Poems eBook

Denis Florence MacCarthy
This eBook from the Gutenberg Project consists of approximately 170 pages of information about Poems.

You have tried famine:  no more try it;
Ply us now with a full diet;
Teach your pupils now with plenty,
For one sun supply us twenty. 
I have thought it thoroughly over,—­
State of hermit, state of lover;
We must have society,
We cannot spare variety. 
Hear you, then, celestial fellows! 
Fits not to be overzealous;
Steads not to work on the clean jump,
Nor wine nor brains perpetual pump. 
Men and gods are too extense;
Could you slacken and condense? 
Your rank overgrowths reduce
Till your kinds abound with juice? 
Earth, crowded, cries, ‘Too many men!’
My counsel is, kill nine in ten,
And bestow the shares of all
On the remnant decimal. 
Add their nine lives to this cat;
Stuff their nine brains in one hat;
Make his frame and forces square
With the labors he must dare;
Thatch his flesh, and even his years
With the marble which he rears. 
There, growing slowly old at ease
No faster than his planted trees,
He may, by warrant of his age,
In schemes of broader scope engage. 
So shall ye have a man of the sphere
Fit to grace the solar year.

MITHRIDATES

I cannot spare water or wine,
  Tobacco-leaf, or poppy, or rose;
From the earth-poles to the Line,
  All between that works or grows,
Every thing is kin of mine.

Give me agates for my meat;
Give me cantharids to eat;
From air and ocean bring me foods,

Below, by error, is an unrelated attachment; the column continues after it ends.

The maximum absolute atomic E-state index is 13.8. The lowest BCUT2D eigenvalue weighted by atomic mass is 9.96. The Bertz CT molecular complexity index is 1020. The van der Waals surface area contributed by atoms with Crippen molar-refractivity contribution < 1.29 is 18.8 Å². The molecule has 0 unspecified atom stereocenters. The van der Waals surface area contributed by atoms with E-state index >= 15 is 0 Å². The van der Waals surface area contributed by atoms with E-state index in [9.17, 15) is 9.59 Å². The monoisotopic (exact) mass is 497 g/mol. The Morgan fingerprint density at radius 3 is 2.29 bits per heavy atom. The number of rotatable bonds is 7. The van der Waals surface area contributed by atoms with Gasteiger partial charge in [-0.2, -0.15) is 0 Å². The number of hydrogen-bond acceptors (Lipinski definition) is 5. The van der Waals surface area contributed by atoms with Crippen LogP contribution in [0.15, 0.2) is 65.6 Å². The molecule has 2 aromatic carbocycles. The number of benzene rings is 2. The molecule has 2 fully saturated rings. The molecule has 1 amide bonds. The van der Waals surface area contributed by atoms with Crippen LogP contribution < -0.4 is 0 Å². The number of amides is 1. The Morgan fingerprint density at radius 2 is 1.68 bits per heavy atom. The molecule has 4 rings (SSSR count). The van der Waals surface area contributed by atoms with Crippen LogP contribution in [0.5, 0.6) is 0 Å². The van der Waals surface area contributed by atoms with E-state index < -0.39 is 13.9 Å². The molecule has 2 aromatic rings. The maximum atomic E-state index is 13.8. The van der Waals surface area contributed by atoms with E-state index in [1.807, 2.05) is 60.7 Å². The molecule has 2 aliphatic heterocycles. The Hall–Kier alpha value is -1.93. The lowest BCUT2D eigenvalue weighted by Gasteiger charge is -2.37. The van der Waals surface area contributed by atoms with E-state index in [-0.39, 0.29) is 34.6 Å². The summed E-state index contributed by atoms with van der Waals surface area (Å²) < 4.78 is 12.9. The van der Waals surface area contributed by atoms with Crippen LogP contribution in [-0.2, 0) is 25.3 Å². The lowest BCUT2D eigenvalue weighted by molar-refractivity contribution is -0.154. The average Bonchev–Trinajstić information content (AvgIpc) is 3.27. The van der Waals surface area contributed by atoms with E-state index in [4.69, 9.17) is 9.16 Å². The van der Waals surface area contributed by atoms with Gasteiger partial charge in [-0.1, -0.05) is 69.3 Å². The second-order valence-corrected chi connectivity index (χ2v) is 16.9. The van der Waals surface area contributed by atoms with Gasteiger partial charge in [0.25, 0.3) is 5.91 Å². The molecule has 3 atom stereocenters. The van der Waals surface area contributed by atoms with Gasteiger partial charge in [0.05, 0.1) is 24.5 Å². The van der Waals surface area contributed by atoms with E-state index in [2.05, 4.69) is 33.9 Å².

From all zones and altitudes;—­

From all natures, sharp and slimy,
  Salt and basalt, wild and tame: 
Tree and lichen, ape, sea-lion,
  Bird, and reptile, be my game.

Ivy for my fillet band;
Blinding dog-wood in my hand;
Hemlock for my sherbet cull me,
And the prussic juice to lull me;
Swing me in the upas boughs,
Vampyre-fanned, when I carouse.

Too long shut in strait and few,
Thinly dieted on dew,
I will use the world, and sift it,
To a thousand humors shift it,
As you spin a cherry. 
O doleful ghosts, and goblins merry! 
O all you virtues, methods, mights,
Means, appliances, delights,
Reputed wrongs and braggart rights,
Smug routine, and things allowed,
Minorities, things under cloud! 
Hither! take me, use me, fill me,
Vein and artery, though ye kill me!

TO J.W.

Set not thy foot on graves;
Hear what wine and roses say;
The mountain chase, the summer waves,
The crowded town, thy feet may well delay.

Set not thy foot on graves;
Nor seek to unwind the shroud
Which charitable Time
And Nature have allowed
To wrap the errors of a sage sublime.

Set not thy foot on graves;
Care not to strip the dead
Of his sad ornament,
His myrrh, and wine, and rings,

His sheet of lead,
And trophies buried: 
Go, get them where he earned them when alive;
As resolutely dig or dive.

Copyrights
Project Gutenberg
Poems from Project Gutenberg. Public domain.
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